73. Memorandum From Secretary of Defense Laird to the President’s Assistant for National Security Affairs (Kissinger)1


  • Impact of SALT on the Safeguard Debate

The options which we are tabling at Vienna, in accordance with NSDM–51,2 both specify the NCA level of ABM. The U.S. is not presently authorized to table any option which permits the Safeguard level of ABM.

The Soviets said Monday,3 apparently after consultation with Moscow, that they “consider it possible” to limit ABM on each side to defense of the national capitals only. Some of our own delegation have interpreted those words to mean that the Soviets have “accepted in principle” limiting ABM to NCA levels.

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A leak which reported that the U.S. had offered to limit ABM to NCA levels and the Soviets had accepted could impact very seriously on the debate in Congress on Safeguard.4

The best counter to such a leak, were it to appear, would be to point out that the NCA level of ABM is only one part of a total package which must be considered and assessed in its entirety and can only be strategically acceptable to the U.S. in its entirety. The Soviets have so far rejected major provisions of the package, including the prohibition on upgrading air defense systems to an ABM role. Moreover, they have not agreed to limit ABM to an NCA level, but have only said they consider such a limitation possible. Until we have some earnest indication that the Soviets will accept an equitable total package of verifiable limitations on offensive and defensive systems, we cannot base our actions on their comments on individual ingredients of that total package.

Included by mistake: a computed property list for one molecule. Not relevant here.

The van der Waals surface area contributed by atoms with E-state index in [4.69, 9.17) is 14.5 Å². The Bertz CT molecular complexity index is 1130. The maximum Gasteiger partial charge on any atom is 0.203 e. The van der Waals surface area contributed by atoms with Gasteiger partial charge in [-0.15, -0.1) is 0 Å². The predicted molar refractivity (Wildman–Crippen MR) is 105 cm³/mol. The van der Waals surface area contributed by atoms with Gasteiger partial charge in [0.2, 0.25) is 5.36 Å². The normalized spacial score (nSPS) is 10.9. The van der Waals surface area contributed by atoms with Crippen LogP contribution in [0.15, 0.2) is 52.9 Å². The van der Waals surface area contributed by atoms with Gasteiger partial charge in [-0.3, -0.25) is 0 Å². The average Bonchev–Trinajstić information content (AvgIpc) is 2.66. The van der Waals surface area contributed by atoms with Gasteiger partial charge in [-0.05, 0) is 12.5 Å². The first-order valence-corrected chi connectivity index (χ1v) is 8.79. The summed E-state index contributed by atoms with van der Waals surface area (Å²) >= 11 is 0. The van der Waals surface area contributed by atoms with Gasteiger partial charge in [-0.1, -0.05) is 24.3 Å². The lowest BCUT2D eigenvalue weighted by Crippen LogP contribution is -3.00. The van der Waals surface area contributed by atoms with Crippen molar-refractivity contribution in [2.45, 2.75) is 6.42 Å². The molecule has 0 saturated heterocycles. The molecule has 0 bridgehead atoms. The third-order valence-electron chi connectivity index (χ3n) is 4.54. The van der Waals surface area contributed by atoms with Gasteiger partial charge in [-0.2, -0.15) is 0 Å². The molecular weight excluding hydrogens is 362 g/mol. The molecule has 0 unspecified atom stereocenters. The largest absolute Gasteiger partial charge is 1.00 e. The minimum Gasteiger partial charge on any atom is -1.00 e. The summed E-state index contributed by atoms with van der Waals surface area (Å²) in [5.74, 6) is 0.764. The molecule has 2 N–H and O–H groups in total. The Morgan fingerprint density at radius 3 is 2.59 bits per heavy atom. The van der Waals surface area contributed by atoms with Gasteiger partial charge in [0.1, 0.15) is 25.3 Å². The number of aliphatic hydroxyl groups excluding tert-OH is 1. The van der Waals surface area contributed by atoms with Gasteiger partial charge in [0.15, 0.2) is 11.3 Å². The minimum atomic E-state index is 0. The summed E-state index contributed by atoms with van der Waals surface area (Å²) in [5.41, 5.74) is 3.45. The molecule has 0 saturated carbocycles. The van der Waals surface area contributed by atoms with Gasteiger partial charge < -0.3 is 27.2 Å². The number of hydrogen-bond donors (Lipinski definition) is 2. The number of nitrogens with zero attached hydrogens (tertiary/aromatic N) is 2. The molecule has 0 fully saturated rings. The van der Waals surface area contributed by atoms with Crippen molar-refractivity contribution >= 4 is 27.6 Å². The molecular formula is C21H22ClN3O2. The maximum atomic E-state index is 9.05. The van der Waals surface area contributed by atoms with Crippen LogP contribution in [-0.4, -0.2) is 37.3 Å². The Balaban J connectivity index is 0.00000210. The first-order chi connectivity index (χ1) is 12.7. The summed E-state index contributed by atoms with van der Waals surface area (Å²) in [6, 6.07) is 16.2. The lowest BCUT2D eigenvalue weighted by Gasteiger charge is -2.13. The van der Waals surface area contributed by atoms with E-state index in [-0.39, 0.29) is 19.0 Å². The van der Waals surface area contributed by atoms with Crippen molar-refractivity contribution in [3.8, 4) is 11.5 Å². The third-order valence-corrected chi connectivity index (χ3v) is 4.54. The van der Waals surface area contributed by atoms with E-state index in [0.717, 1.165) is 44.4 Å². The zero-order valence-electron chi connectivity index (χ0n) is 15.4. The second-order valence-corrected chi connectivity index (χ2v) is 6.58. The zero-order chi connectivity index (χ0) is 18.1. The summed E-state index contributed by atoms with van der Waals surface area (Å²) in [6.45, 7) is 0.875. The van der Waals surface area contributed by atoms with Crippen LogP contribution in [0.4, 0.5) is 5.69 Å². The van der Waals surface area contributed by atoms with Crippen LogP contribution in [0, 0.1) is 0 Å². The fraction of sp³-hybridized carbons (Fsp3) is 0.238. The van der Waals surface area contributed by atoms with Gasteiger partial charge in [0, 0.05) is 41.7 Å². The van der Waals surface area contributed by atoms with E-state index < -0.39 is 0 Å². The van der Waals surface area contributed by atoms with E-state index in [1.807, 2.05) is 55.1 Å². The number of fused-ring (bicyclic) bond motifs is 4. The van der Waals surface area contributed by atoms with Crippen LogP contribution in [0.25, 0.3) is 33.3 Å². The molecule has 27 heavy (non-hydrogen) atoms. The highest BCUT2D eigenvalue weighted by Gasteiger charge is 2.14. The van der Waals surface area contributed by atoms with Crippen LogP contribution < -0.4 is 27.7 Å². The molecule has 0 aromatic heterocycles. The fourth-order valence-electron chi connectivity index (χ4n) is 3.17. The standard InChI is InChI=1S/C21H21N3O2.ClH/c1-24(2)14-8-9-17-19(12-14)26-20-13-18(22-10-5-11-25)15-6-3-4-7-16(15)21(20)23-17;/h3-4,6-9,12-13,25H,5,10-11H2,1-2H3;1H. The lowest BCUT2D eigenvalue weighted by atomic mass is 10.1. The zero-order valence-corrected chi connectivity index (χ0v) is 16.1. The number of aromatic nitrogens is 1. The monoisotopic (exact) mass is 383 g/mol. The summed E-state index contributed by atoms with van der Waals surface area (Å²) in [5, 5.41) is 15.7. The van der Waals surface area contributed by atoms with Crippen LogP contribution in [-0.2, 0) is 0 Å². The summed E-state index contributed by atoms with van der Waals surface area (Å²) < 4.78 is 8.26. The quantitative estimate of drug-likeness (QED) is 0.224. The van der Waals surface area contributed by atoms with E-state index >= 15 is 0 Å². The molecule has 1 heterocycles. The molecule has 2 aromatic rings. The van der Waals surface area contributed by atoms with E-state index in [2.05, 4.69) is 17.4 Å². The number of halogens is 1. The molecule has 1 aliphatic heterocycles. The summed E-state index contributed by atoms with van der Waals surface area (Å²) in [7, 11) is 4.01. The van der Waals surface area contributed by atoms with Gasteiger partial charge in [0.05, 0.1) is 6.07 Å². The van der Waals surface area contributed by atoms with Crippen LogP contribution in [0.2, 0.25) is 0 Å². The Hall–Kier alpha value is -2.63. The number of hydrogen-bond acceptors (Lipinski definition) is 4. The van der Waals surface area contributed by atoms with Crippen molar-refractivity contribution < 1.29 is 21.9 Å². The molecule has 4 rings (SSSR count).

To avoid premature or misleading reports, I believe that no briefings should be authorized outside of the administration during the talks.

Melvin R. Laird
  1. Source: Washington National Records Center, RG 330, OSD Files:FRC 330–76–076, Box 12, USSR, 388.3. Top Secret; Sensitive. A handwritten notation on the memorandum reads: “No Release.” On April 29 Sonnenfeldt forwarded this memorandum to Kissinger under a covering memorandum that reads in part: “I do not think a response to Mr. Laird is needed. Farley has no present plans to brief Congress and he will check here before he does so.”
  2. Document 68.
  3. In telegram USDEL SALT 34, April 27, Smith provided highlights of Semenov’s statements on ABM levels and other issues from that day’s plenary session. (National Archives, Nixon Presidential Materials, NSC Files, Box 877, SALT, SALT talks (Vienna), Vol. VIII, April 9–May 10, 1970)
  4. On April 23 Timmons sent a memorandum to the President that listed the Congressional status on approval of Safeguard II. According to Timmons, the House Armed Services Committee agreed to report Safeguard II as submitted on April 22. House Floor action was anticipated for the week of May 4 at the latest. On April 30 the Senate Armed Services Committee was scheduled to begin final hearings, and Senate Floor action was anticipated for May 30. The Department of Defense expected 49 Senators to support the ABM plan. (Ibid., Box 841, ABMMIRV, ABM System, Vol. IV, Memos and Misc., February–April 30, 1970)